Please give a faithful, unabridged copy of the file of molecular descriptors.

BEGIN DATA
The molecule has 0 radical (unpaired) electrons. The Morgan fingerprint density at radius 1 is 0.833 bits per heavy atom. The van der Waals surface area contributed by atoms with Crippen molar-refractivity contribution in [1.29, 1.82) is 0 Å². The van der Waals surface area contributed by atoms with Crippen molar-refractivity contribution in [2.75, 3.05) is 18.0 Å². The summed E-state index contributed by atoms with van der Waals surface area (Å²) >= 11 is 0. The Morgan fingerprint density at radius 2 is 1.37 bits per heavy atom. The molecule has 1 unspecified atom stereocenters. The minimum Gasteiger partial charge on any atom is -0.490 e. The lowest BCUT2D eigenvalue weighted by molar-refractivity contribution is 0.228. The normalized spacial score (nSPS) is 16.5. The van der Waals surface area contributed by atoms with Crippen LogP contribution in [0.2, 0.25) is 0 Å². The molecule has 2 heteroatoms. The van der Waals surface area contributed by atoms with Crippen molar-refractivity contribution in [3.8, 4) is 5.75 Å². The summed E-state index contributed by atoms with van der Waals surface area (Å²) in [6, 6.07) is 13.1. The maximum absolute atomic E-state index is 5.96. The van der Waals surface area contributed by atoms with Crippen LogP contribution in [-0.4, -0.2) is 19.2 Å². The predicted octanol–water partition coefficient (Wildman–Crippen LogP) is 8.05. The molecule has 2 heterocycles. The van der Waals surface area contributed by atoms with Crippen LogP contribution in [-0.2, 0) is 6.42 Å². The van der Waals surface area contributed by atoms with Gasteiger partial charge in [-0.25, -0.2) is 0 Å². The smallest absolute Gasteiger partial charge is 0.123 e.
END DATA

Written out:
The molecule has 0 radical (unpaired) electrons. The Morgan fingerprint density at radius 1 is 0.833 bits per heavy atom. The van der Waals surface area contributed by atoms with Crippen molar-refractivity contribution in [1.29, 1.82) is 0 Å². The van der Waals surface area contributed by atoms with Crippen molar-refractivity contribution in [2.75, 3.05) is 18.0 Å². The summed E-state index contributed by atoms with van der Waals surface area (Å²) >= 11 is 0. The Morgan fingerprint density at radius 2 is 1.37 bits per heavy atom. The molecule has 1 unspecified atom stereocenters. The minimum Gasteiger partial charge on any atom is -0.490 e. The lowest BCUT2D eigenvalue weighted by molar-refractivity contribution is 0.228. The normalized spacial score (nSPS) is 16.5. The van der Waals surface area contributed by atoms with Crippen LogP contribution in [0.2, 0.25) is 0 Å². The molecule has 2 heteroatoms. The van der Waals surface area contributed by atoms with Crippen molar-refractivity contribution in [3.8, 4) is 5.75 Å². The summed E-state index contributed by atoms with van der Waals surface area (Å²) in [6, 6.07) is 13.1. The maximum absolute atomic E-state index is 5.96. The van der Waals surface area contributed by atoms with Crippen LogP contribution in [-0.4, -0.2) is 19.2 Å². The predicted octanol–water partition coefficient (Wildman–Crippen LogP) is 8.05. The molecule has 2 heterocycles. The van der Waals surface area contributed by atoms with Crippen LogP contribution in [-0.2, 0) is 6.42 Å². The van der Waals surface area contributed by atoms with Gasteiger partial charge in [-0.25, -0.2) is 0 Å². The smallest absolute Gasteiger partial charge is 0.123 e.